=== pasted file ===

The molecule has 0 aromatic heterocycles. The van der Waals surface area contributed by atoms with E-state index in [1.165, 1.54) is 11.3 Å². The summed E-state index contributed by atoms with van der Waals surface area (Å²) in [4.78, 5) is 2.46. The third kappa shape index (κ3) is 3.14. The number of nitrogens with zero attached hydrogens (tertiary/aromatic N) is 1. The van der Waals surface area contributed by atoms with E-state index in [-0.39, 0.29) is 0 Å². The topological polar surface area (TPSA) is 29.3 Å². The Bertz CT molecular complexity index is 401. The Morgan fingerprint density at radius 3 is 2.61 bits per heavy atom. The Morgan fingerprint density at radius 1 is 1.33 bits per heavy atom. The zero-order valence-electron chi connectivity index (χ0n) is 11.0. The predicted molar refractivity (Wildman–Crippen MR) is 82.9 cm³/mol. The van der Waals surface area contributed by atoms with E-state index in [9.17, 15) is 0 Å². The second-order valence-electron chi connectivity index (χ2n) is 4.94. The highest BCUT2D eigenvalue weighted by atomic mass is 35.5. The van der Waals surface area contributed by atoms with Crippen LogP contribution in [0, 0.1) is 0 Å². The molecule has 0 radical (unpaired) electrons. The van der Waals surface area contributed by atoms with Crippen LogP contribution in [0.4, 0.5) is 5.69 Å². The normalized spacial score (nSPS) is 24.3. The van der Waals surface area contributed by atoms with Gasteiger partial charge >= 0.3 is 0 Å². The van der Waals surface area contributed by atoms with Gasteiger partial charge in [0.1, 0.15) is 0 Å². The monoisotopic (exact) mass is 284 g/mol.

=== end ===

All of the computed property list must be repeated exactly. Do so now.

The molecule has 0 aromatic heterocycles. The van der Waals surface area contributed by atoms with E-state index in [1.165, 1.54) is 11.3 Å². The summed E-state index contributed by atoms with van der Waals surface area (Å²) in [4.78, 5) is 2.46. The third kappa shape index (κ3) is 3.14. The number of nitrogens with zero attached hydrogens (tertiary/aromatic N) is 1. The van der Waals surface area contributed by atoms with E-state index in [-0.39, 0.29) is 0 Å². The topological polar surface area (TPSA) is 29.3 Å². The Bertz CT molecular complexity index is 401. The Morgan fingerprint density at radius 3 is 2.61 bits per heavy atom. The Morgan fingerprint density at radius 1 is 1.33 bits per heavy atom. The zero-order valence-electron chi connectivity index (χ0n) is 11.0. The predicted molar refractivity (Wildman–Crippen MR) is 82.9 cm³/mol. The van der Waals surface area contributed by atoms with E-state index in [9.17, 15) is 0 Å². The second-order valence-electron chi connectivity index (χ2n) is 4.94. The highest BCUT2D eigenvalue weighted by atomic mass is 35.5. The van der Waals surface area contributed by atoms with Crippen LogP contribution in [0, 0.1) is 0 Å². The molecule has 0 radical (unpaired) electrons. The van der Waals surface area contributed by atoms with Crippen LogP contribution in [0.4, 0.5) is 5.69 Å². The normalized spacial score (nSPS) is 24.3. The van der Waals surface area contributed by atoms with Gasteiger partial charge >= 0.3 is 0 Å². The van der Waals surface area contributed by atoms with Gasteiger partial charge in [0.1, 0.15) is 0 Å². The monoisotopic (exact) mass is 284 g/mol.